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Rescuing Fido in an emergency

/ Source: The Associated Press

It could be a hurricane or a fire, a tornado or earthquake. No matter what the emergency, animal advocates want to make sure pet and livestock owners are prepared to care for their animals when disaster strikes.

Since more than 3 million animals were killed in North Carolina in 1999 after Hurricane Floyd, many states have been thinking about emergency preparedness for animals.

In Pennsylvania, several counties now are forming volunteer networks to make sure pets, livestock and even wildlife are protected and cared for in emergencies.

“The odds are, all of our emergencies affect animals,” Joel Hersh, executive director of the Pennsylvania State Animal Response Team, said Monday.

'Planning is everything'

The state’s retired director of epidemiology has been with the private, nonprofit group since early this year, working with individual counties to identify resources that would be useful in emergencies — everything from special haulers to move livestock to experts in rare and exotic animals.

A few states, such as hurricane-prone Florida, have been including animals in their emergency planning for years. But the effort has accelerated, especially since North Carolina created its own State Animal Response Team in the wake of Hurricane Floyd.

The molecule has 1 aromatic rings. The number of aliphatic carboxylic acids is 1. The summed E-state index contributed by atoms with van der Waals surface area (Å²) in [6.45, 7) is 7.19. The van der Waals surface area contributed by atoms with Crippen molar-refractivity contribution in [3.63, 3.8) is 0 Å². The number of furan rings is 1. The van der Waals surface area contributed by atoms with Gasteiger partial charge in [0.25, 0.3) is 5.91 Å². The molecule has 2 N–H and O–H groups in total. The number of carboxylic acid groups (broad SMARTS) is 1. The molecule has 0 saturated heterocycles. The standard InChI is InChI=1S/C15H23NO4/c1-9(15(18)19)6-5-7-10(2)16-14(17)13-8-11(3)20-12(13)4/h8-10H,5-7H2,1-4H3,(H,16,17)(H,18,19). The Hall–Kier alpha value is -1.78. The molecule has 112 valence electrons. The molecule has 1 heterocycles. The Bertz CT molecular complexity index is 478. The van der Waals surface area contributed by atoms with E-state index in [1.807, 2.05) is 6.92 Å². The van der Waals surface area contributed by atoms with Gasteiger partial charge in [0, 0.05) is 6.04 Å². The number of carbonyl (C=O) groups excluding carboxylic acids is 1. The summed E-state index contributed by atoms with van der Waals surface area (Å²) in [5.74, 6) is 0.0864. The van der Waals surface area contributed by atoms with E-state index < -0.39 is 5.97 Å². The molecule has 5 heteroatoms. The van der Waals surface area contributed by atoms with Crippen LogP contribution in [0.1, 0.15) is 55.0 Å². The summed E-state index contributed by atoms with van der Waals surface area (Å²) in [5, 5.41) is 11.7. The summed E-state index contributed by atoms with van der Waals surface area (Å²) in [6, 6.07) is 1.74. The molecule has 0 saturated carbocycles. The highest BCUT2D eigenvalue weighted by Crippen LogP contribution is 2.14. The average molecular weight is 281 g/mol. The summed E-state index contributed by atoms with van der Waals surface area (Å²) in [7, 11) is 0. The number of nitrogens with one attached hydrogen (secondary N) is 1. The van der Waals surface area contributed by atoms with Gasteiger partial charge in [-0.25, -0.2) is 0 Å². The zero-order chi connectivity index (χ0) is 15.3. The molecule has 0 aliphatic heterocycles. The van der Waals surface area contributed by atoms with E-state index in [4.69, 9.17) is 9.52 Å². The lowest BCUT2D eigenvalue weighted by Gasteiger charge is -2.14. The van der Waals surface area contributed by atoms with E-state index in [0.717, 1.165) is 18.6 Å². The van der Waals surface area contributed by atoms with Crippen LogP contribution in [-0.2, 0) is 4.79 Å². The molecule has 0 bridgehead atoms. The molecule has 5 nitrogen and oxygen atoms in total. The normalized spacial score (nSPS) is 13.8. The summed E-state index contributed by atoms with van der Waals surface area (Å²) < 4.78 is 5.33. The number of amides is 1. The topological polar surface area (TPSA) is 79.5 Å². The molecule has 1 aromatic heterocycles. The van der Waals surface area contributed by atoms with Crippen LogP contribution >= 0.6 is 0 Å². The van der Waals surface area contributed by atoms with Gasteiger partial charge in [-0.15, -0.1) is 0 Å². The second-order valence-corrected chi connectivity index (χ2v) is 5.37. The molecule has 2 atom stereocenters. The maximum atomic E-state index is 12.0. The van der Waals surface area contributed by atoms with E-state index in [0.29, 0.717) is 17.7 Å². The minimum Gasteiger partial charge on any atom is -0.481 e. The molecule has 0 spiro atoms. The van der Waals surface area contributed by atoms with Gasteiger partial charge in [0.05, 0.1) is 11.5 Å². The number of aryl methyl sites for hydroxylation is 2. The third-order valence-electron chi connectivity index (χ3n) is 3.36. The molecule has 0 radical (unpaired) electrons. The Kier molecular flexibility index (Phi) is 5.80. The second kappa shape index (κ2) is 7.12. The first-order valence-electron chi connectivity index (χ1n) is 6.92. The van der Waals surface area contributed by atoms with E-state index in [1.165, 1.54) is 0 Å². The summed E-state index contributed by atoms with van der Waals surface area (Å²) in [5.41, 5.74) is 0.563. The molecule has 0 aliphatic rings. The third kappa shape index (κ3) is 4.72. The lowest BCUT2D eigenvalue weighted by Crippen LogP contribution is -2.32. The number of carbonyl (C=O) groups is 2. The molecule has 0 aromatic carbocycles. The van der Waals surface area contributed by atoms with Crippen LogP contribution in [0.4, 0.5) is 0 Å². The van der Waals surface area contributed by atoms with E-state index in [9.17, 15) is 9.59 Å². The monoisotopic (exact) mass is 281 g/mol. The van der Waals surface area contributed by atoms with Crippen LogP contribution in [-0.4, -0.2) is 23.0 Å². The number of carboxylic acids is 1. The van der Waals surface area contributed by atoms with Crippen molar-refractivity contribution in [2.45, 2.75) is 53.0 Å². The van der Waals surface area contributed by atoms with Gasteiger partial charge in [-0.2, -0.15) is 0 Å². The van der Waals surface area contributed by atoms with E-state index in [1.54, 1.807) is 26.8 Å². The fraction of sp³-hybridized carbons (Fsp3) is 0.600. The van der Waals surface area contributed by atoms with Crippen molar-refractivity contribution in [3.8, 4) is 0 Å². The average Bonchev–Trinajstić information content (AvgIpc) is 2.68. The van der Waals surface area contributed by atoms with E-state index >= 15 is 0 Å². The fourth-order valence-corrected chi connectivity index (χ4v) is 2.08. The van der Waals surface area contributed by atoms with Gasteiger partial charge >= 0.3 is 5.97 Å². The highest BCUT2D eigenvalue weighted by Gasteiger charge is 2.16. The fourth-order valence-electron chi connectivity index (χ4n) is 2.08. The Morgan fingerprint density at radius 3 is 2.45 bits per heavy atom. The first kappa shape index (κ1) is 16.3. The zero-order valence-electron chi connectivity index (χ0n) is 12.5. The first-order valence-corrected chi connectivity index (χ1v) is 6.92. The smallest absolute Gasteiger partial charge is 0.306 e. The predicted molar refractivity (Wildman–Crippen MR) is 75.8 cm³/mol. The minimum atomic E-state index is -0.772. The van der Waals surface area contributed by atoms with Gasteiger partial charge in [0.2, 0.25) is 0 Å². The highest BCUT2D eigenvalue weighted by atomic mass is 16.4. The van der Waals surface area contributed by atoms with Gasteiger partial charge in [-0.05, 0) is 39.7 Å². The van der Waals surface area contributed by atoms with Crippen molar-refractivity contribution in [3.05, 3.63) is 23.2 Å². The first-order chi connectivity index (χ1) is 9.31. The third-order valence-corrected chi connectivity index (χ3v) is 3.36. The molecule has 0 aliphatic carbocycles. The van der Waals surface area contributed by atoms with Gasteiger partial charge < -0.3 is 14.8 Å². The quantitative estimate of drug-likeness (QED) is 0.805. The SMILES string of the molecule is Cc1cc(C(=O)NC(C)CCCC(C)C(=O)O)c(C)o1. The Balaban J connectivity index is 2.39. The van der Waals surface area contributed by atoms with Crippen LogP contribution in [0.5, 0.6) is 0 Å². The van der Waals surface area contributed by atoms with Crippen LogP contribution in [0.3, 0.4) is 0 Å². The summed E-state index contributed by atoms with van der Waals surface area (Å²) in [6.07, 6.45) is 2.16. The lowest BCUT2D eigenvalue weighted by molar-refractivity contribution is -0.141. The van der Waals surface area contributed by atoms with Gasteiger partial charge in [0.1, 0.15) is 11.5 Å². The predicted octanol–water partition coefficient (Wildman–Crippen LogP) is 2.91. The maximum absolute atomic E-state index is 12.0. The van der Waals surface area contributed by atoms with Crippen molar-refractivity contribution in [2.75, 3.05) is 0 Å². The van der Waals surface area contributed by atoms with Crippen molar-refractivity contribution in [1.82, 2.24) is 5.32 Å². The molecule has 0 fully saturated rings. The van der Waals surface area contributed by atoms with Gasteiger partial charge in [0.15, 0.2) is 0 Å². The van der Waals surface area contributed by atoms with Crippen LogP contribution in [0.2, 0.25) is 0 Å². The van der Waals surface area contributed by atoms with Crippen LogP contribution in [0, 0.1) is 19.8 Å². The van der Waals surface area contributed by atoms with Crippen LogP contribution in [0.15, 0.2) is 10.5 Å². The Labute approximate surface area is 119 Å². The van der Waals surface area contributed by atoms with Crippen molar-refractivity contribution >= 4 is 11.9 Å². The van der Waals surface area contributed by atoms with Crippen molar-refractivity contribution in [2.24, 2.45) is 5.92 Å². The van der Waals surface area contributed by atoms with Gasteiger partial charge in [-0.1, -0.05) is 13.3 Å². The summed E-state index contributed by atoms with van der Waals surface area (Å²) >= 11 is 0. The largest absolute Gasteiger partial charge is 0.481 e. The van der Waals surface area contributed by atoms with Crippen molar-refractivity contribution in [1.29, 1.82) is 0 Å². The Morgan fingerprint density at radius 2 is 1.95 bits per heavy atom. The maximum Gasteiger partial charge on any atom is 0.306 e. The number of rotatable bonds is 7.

Because many shelters do not take animals, people sometimes will not leave their homes in an emergency. Or they evacuate, then go back and get the pets, resulting in injuries and deaths, Culver said.

Instead, people need to plan ahead, for example, by finding hotels that take pets and making sure that they have food, medicine and other items their animals will need when evacuated. Similarly, farmers with livestock need to prepare, which sometimes can be as simple as making sure fenced-in animals can get to higher ground if nearby creeks or rivers flood.

Some states have unique ways to get the word out. Florida, for example, developed evacuation shelters that accept pets. In Georgia, the humane society went around the state teaching communities how to shelter animals during disaster. Arizona response teams are educating emergency responders and ranchers about recognizing contagious diseases and quarantining livestock.

“We may not be able to respond to something for a year. But we need to get people trained,” Clark said.

Hersh believes people have thought about planning for their pets, but haven’t done much about it.

“I don’t think that anybody has tried to address it in a structured uniform way, county to county,” Hersh said. “This is a formalized response team.”